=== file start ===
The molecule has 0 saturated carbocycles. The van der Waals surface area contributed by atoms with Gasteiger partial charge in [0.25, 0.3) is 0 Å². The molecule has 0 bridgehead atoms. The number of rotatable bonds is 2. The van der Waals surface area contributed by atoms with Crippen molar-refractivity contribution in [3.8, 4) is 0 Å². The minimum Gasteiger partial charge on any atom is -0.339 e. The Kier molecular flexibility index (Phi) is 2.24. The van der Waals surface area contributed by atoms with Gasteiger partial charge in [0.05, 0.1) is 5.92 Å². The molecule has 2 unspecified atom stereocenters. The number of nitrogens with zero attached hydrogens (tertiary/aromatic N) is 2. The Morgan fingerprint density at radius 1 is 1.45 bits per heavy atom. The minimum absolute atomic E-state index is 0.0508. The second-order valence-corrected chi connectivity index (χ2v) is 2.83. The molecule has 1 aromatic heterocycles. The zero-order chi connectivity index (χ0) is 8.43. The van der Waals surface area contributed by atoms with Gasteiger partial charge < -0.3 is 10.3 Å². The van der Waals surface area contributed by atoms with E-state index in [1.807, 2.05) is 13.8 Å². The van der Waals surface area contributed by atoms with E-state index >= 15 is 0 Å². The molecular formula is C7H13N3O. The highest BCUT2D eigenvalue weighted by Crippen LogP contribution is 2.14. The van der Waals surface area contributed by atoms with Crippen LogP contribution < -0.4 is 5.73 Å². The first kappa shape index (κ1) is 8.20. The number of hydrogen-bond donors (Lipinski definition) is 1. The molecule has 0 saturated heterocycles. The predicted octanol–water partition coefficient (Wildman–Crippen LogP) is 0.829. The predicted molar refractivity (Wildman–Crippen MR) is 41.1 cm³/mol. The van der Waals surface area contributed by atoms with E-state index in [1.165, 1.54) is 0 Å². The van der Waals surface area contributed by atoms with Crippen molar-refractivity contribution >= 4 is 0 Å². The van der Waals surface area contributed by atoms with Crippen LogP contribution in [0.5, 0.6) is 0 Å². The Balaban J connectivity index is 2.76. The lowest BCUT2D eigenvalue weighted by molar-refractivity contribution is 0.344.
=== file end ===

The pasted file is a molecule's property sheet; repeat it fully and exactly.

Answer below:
The molecule has 0 saturated carbocycles. The van der Waals surface area contributed by atoms with Gasteiger partial charge in [0.25, 0.3) is 0 Å². The molecule has 0 bridgehead atoms. The number of rotatable bonds is 2. The van der Waals surface area contributed by atoms with Crippen molar-refractivity contribution in [3.8, 4) is 0 Å². The minimum Gasteiger partial charge on any atom is -0.339 e. The Kier molecular flexibility index (Phi) is 2.24. The van der Waals surface area contributed by atoms with Gasteiger partial charge in [0.05, 0.1) is 5.92 Å². The molecule has 2 unspecified atom stereocenters. The number of nitrogens with zero attached hydrogens (tertiary/aromatic N) is 2. The Morgan fingerprint density at radius 1 is 1.45 bits per heavy atom. The minimum absolute atomic E-state index is 0.0508. The second-order valence-corrected chi connectivity index (χ2v) is 2.83. The molecule has 1 aromatic heterocycles. The zero-order chi connectivity index (χ0) is 8.43. The van der Waals surface area contributed by atoms with Gasteiger partial charge < -0.3 is 10.3 Å². The van der Waals surface area contributed by atoms with E-state index in [1.807, 2.05) is 13.8 Å². The van der Waals surface area contributed by atoms with E-state index >= 15 is 0 Å². The molecular formula is C7H13N3O. The highest BCUT2D eigenvalue weighted by Crippen LogP contribution is 2.14. The van der Waals surface area contributed by atoms with Crippen LogP contribution < -0.4 is 5.73 Å². The first kappa shape index (κ1) is 8.20. The number of hydrogen-bond donors (Lipinski definition) is 1. The molecule has 0 saturated heterocycles. The predicted octanol–water partition coefficient (Wildman–Crippen LogP) is 0.829. The predicted molar refractivity (Wildman–Crippen MR) is 41.1 cm³/mol. The van der Waals surface area contributed by atoms with E-state index in [1.165, 1.54) is 0 Å². The van der Waals surface area contributed by atoms with Crippen molar-refractivity contribution >= 4 is 0 Å². The van der Waals surface area contributed by atoms with Crippen LogP contribution in [0.5, 0.6) is 0 Å². The Balaban J connectivity index is 2.76. The lowest BCUT2D eigenvalue weighted by molar-refractivity contribution is 0.344.